Rules and regulations training for USAID and others

August 25, 2014

One of the huge issues for INGOs that take government money face is the bewildering array of rules and regulations that are in place. As Inside NGO puts it – “The plethora of rules and regulations associated with the management of government grants and cooperative agreements by US NGOs is a source of regular and continuing frustration to those on the receiving end. Sorting out what is required, by whom, and when, is made even more complicated by the fact that the rules seem to be constantly changing and/or subject to differing interpretation. The situation usually means that authoritative answers are hard to find.

I want to draw your attention to Inside NGO, which, amongst other things, maintains a good list of trainings related to, amongst other things, donor regulations. One current example of this is the USAID/Federal Rules & Regulations: Grants & Cooperative Agreements, which addresses such questions as “What is an allowable cost? What procedures do I need to follow when purchasing equipment with USAID money? How much can I revise my budget without having to go to USAID for approval? How long should I retain records? What are the most common audit findings and how can I avoid being written up by my auditors?

If you’re new to this world, or even if you’ve been around the block, refreshing your memory on these issues can be worthwhile.

Live Q&A: international development career advice for students

August 19, 2014

The Guardian Development Professionals Network is hosting a live Q&A on international development career advice for students. It’s a topic that I get a lot of questions about, and I would encourage anyone interested to follow the chat and post questions on 21 August, 1-3pm BST (that’s British Summer Time).

The link is here, and I will be part of the panel.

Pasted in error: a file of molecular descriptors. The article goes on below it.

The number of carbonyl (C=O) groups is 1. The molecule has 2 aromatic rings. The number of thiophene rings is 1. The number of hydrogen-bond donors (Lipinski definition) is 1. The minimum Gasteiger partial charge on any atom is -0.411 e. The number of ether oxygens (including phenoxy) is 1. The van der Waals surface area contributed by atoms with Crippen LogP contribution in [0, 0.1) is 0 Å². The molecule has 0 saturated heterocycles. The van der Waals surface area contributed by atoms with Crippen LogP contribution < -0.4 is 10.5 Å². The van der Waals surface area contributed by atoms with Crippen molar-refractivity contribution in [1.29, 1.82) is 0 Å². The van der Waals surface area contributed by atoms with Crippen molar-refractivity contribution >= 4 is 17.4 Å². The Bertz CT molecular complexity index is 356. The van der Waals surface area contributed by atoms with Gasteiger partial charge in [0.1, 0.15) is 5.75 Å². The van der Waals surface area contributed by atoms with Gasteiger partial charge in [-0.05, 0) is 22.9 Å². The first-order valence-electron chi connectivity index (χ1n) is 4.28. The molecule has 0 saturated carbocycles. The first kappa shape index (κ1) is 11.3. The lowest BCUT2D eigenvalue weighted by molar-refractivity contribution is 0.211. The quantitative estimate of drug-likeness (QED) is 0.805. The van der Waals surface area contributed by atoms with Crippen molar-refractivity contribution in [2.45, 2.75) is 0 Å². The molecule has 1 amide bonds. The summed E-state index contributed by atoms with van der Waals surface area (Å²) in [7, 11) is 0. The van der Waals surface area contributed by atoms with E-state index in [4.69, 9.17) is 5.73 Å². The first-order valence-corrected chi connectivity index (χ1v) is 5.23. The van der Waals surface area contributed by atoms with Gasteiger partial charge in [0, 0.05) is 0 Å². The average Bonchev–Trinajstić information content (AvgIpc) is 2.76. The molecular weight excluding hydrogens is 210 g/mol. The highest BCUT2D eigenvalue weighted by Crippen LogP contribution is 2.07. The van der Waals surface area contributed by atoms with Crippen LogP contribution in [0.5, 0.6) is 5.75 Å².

Carpenter wanting to help people get on their feet.

August 12, 2014
Q. G’day mate, how are you? I’m a carpenter and would love to help people get on their feet with shelters and rebuilds and what not, can you point me in the direction of a group that could take me on? It becomes unaffordable to always leave a paying job,
A. Hi Thomas – I’m well, thanks. 
So – as I understand your question, you’re a carpenter, in Australia, who would like to carpent internationally, helping people who need support building a home. The bad news is that I don’t think that there are a lot of opportunities to work as a carpenter internationally. I’ve never come across community that was afflicted by shelter needs who lacked the skills to assemble or build shelters. Construction (unskilled, semi-skilled, and skilled) is a fundamental activity that pretty much every society has figured out. Shipping foreigners who don’t understand the local language, cultural, colloquial building practices, procurement norms, and traditional construction scams is not usually a good idea technically or from a financial perspective.
That said, a solid understanding of construction, contracting, and construction management is a great skill-set that a lot of international agencies need. International NGOs often get money to build thousands of shelters, and need to issue bids, analyze them, issue and monitor contracts etc, and people who can do that efficiently and effectively are in demand in most large INGOs.
Hope that helps!